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We have 248 Genomics PhD Projects, Programmes & Scholarships for European Students (exc UK) in the UK



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Genomics PhD Projects, Programmes & Scholarships for European Students (exc UK) in the UK

We have 248 Genomics PhD Projects, Programmes & Scholarships for European Students (exc UK) in the UK

A PhD in Genomics would give you the chance to conduct a three to four-year piece of research into the DNA of organisms. In contrast to Genetics which investigates only the coding regions of DNA, known as genes, Genomics involves studying the entire genome including both coding and non-coding regions. Projects in Genomics can either be based in the laboratory or be Bioinformatics-based, involving the analysis or large data sets.

What’s it like to do a PhD in Genomics?

Genomics is an interdisciplinary field, meaning by studying a PhD in Genomics you’ll develop knowledge and technical skills from Molecular Biology, Biochemistry and Bioinformatics. Whether your project is mainly based in the laboratory or not, you’ll be working with the genome of an organism and will develop excellent skills in data science, statistics and Bioinformatics to analyse the data effectively.

Some typical research topics in Genomics include:

  • Studying the Genomics of plant or animal adaptations
  • Bioinformatic work on Genomics data studying evolution
  • Investigating the potential of genome editing
  • Understanding the function of a section of the genome
  • Researching how Genomics are involved in gene regulation

On a normal workday you’ll be investigating the structure, function, evolution, and mapping of genomes either from the laboratory or through Bioinformatics. You’ll also spend time writing up methods or previous results and you’ll chat with your supervisor and colleagues about your current work.

Once you have completed the research project, you’ll submit an original thesis of around 60,000 words and during a viva exam you’ll defend this work.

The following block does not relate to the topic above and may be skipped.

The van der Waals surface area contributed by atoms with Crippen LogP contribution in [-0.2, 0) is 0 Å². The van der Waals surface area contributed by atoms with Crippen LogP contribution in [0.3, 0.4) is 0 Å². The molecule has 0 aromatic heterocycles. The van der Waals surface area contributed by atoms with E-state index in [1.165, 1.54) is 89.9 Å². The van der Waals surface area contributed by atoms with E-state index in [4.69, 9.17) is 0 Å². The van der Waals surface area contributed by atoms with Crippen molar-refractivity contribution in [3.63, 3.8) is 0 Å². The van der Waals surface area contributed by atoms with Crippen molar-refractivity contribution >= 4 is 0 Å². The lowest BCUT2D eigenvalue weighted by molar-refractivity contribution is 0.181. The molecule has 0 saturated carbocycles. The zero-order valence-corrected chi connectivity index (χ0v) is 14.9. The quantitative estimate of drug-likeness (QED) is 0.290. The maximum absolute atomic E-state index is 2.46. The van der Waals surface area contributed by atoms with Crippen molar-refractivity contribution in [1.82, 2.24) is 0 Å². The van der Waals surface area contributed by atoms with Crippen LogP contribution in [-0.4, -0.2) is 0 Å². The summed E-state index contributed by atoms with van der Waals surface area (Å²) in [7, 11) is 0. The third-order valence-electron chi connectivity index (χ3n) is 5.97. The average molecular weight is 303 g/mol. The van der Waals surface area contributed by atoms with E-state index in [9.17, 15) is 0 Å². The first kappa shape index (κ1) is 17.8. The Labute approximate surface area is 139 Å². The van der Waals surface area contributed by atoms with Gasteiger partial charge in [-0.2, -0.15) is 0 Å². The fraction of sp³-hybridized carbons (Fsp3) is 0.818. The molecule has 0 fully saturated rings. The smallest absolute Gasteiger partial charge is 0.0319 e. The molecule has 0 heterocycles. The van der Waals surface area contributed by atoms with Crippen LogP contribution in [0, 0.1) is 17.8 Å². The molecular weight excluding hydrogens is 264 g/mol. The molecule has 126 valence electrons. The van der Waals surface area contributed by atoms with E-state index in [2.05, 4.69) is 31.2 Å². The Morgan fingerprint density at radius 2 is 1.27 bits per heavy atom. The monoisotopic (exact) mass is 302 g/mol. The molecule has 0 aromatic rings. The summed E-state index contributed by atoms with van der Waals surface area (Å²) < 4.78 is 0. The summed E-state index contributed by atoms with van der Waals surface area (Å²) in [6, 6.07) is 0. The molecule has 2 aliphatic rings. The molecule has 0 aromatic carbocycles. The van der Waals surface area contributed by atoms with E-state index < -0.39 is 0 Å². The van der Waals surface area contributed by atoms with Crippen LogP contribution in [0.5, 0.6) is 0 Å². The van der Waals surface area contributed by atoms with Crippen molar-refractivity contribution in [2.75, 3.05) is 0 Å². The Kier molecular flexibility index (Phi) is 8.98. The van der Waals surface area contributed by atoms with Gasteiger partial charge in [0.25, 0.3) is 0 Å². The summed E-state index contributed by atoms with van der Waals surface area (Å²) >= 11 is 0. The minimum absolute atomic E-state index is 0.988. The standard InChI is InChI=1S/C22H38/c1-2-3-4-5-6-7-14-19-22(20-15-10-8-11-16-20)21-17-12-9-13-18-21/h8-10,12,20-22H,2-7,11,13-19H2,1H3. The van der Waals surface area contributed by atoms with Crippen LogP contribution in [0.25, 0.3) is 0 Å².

Most Genomics programmes are advertised projects with the key aim pre-determined by the supervisor. Many of these projects are advertised with attached funding, while some require you to find your own funding, which can be tough given it must cover PhD and bench fees. The challenge of self-funding also makes proposing your own project uncommon in Genomics.

Entry requirements

The entry requirements for most Genomics PhD programmes involve a Masters in a subject directly related to Biology, with at least a Merit or Distinction. If English isn’t your first language, you’ll also need to show that you have the right level of language proficiency.

PhD in Genomics funding options

The research council responsible for funding Genomics PhDs in the UK is the Biotechnology and Biological Sciences Research Council (BBSRC). They provide fully-funded studentships including a stipend for living costs, a consumables budget for bench fees and a tuition fee waiver. Students don’t apply directly to the BBSRC, you apply for advertised projects with this funding attached.

It’s uncommon for Genomics PhD students to be ‘self-funded’ due to the additional bench fees. However, if you were planning to fund yourself it might be achievable (depending on your project) through the UK government’s PhD loan and part-time work.